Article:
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Victory on Arizona Immigration Law Could Cost Republicans in the Long Run Victory on Arizona Immigration Law Could Cost Republicans in the Long ...

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Campaign 2012

Victory on Arizona Immigration Law Could Cost Republicans in the Long Run

A green light from the Supreme Court could produce laws that worsen the GOP's problems with Hispanic voters.


Supporters of Mitt Romney cheer as they wait for his arrival Tuesday in Manchester, N.H. (AP Photo/Jim Cole)

If the Supreme Court rejects the Obama administration’s challenge to the Arizona immigration law, the ruling would be widely viewed as a victory for the Republican Party, whose leadership spearheaded the law in the state and championed its spirit nationwide.

But at what cost?


(RELATED: Could the Immigration Case Turn Ariz. into a Blue State?)

Vindicating Arizona’s crackdown on illegal immigration could embolden other Republican-led states to pass similarly tough laws --  as Georgia, Utah, Indiana, Arizona, and South Carolina have already done – and further the perception that the GOP is hostile to immigrants, and indirectly, to the Hispanic community.

That would put the party on the wrong side of demographics. Hispanics comprise the fastest growing share of the U.S. electorate and wield the power to swing elections in key battleground states, including Colorado, Florida, Nevada, New Mexico, North Carolina, and Virginia. These states helped put Obama in the White House and will determine the majority party for decades to come.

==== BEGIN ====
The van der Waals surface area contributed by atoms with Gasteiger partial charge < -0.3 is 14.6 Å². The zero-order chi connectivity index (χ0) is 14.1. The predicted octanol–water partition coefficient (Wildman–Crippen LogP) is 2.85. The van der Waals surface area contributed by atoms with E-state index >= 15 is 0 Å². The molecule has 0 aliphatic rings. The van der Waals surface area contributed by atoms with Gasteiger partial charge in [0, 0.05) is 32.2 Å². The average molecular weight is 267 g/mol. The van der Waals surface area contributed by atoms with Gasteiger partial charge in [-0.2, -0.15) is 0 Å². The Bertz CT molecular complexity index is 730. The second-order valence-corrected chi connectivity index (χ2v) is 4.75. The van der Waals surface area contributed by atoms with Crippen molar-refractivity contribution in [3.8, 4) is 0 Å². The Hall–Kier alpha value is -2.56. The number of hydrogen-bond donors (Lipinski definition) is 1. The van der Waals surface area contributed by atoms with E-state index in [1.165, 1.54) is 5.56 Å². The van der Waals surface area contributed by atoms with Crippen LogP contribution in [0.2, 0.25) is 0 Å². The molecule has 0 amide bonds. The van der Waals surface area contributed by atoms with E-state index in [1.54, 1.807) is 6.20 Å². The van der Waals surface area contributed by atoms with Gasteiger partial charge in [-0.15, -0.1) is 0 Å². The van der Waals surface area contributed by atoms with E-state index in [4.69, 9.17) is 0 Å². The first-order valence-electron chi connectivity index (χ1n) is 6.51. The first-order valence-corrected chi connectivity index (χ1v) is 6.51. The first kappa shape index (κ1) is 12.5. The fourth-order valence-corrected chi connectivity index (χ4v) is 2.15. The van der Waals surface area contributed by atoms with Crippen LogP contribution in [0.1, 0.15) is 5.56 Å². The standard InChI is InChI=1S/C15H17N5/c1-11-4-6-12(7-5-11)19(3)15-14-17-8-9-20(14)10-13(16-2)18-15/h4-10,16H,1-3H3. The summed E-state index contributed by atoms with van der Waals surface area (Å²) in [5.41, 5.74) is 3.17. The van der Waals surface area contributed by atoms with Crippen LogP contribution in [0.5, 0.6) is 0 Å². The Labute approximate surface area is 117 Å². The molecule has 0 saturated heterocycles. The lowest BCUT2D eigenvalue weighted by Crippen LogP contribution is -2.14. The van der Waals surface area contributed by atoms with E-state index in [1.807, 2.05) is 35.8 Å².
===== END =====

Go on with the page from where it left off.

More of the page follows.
(RELATED: The Making of an Immigration Deal?)


“For the long-term political health of the Republican Party, it’s absolutely critical that we do substantially better among Hispanic voters,’’ said GOP pollster Whit Ayres, who has done surveys on immigration issues. “Numbers don’t lie, and the numbers are clear: The percent of the electorate that is white is declining -- and declining rapidly. If we had the demographics in this country in 2008 that we had that we had in 1980, John McCain would be president of the United States.’’

The percentage of the electorate that is white has fallen from 88 percent under Ronald Reagan to 74 percent when the first African-American president was elected. Ayres added,“We’re not talking about differences at the margins. We’re talking about fundamentally different electoral outcomes.’’

(PICTURES: Stakeholders in the Ariz. Case)

No wonder, as polls show Romney lagging behind Obama among Hispanic voters, the presumptive Republican nominee has started to retreat from the hard line against illegal immigration that he took in the primary campaign. He recently told supporters at a fundraiser in Florida that the Republican Party needs to come up with its own version of the Dream Act, which would offer citizenship to the children of illegal immigrants who enroll in college or the military. In another sign that Romney is worried about his image with Hispanics, his campaign pushed back on the perception that he praised the Arizona law in a nationally televised debate earlier this year, insisting last week that he was referring to the state’s electronic database for employers to check legal status.

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